A building with glass windows
Figure 2. CoreSite’s VA3 colocation data center, located in Reston, Virginia.

Tenants of colocation data centers can achieve better scalability, reliability and operational costs than they would when hosting the data themselves – which enables them to redirect IT resources to business growth and/or performance initiatives. 










Hyperscale Data Centers

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Figure 3. The Google hyperscale data center in Pryor, Oklahoma. Image courtesy of Baxtel.

Gargantuan in size and data capacity, hyperscale data centers are purpose-built for massive compute and data storage. Essentially, they are colossal single or multi-tenant data centers that house thousands upon thousands of servers – giving rise to seemingly unlimited scalability. 

As businesses grapple with enormous amounts of data, the demand for hyperscale data centers continues to rise. The demand is so big, in fact, that the hyperscale market is predicted to grow from $35.72 billion in 2022 to $76.73 billion in 2027 at a compound annual growth rate of 16.5%.2





Edge Data Centers

Most recently, edge data centers are becoming a part of the data center industry. These smaller data centers are built near the people a business serves. This proximity allows for near-instantaneous connectivity, data processing and analysis, so that businesses can achieve greater speeds and reduce communication delays.  

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Figure 4. Edge data centers are evolving in terms of size and capacity. Image courtesy of American Tower.

To remain successful, businesses must continue to adopt emerging technologies—such as internet of things (IoT), big data, artificial intelligence (AI) and streaming services. With the number of connected devices forecast to grow to more than 8 billion by 2030, edge data centers will be paramount to their progression.3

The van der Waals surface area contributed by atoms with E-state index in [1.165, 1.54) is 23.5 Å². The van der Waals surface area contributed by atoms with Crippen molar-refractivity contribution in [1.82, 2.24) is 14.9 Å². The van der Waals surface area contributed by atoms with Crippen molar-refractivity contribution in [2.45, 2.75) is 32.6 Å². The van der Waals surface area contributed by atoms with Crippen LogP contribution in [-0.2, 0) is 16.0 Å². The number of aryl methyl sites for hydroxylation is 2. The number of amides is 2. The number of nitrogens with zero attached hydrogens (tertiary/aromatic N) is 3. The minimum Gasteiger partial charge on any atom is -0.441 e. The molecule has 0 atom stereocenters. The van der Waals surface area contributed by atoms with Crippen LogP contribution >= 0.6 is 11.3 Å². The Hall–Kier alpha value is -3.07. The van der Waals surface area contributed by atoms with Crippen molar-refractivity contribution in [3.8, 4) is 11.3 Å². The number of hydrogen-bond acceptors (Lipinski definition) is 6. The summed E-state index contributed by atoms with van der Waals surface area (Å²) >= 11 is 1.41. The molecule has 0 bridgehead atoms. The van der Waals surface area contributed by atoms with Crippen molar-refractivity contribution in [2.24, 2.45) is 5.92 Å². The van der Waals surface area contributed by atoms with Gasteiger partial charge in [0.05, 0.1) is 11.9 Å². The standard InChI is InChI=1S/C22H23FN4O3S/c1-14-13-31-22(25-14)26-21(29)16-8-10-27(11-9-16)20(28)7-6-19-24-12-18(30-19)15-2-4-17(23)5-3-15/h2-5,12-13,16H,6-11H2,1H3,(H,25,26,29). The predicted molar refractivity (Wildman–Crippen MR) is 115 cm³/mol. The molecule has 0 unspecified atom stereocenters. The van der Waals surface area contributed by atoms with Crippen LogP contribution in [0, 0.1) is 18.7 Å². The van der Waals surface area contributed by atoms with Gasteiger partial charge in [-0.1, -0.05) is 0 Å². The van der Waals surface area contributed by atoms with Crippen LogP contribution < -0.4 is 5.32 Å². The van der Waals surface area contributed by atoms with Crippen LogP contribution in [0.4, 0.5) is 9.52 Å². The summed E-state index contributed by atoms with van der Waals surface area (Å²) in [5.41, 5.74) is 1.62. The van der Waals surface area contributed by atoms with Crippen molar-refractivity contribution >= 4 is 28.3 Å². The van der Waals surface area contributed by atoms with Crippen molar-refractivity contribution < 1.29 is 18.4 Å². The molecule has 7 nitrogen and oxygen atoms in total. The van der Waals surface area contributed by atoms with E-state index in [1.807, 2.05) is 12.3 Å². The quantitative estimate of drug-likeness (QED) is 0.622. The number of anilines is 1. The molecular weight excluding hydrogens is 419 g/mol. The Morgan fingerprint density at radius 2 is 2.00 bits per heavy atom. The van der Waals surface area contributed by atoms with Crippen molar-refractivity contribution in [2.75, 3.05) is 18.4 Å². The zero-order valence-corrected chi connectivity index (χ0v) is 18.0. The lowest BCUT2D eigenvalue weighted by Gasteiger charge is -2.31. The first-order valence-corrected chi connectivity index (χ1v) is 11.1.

Modular Data Centers

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Figure 5. Cutaway view of a modular data center. Image courtesy of Eaton.

Portable data centers, called modular data centers, enable businesses to plug-and-play all data center components to a location where data capacity is needed. These modules contain IT equipment and the power and cooling to operate as a small, fully functional data center.

Often, these data centers will be deployed as a temporary solution to increase capacities. For example, you may see them on construction sites or in disaster areas to enable quick scalability or outside a business to accommodate new technology and infrastructure. 







The Future of the Data Center

Early data center providers had a simple job: to provide space, power and connectivity to companies outsourcing their IT environments. Over time, data center providers evolved into trusted partners by supporting new compute, networking and security technologies (plus tech support services) that help their customers thrive in this ever-changing digital world.

Businesses and public sector entities generate more and more data every day. That trend will likely accelerate. The demands from remote work, digitization of business processes and data-hungry technologies are rapidly advancing. Understandably, these trends along with an increasingly tech-savvy society will catalyze further data center expansion and modernization.

Are you looking for a data center to keep up with your ever-changing data needs? Learn how CoreSite can keep your businesses at the forefront of innovation or contact us to help you find the right data center solution to suit your needs. 

The CoreSite Team
Combining expertise, research and thought leadership to inform and advance hybrid IT.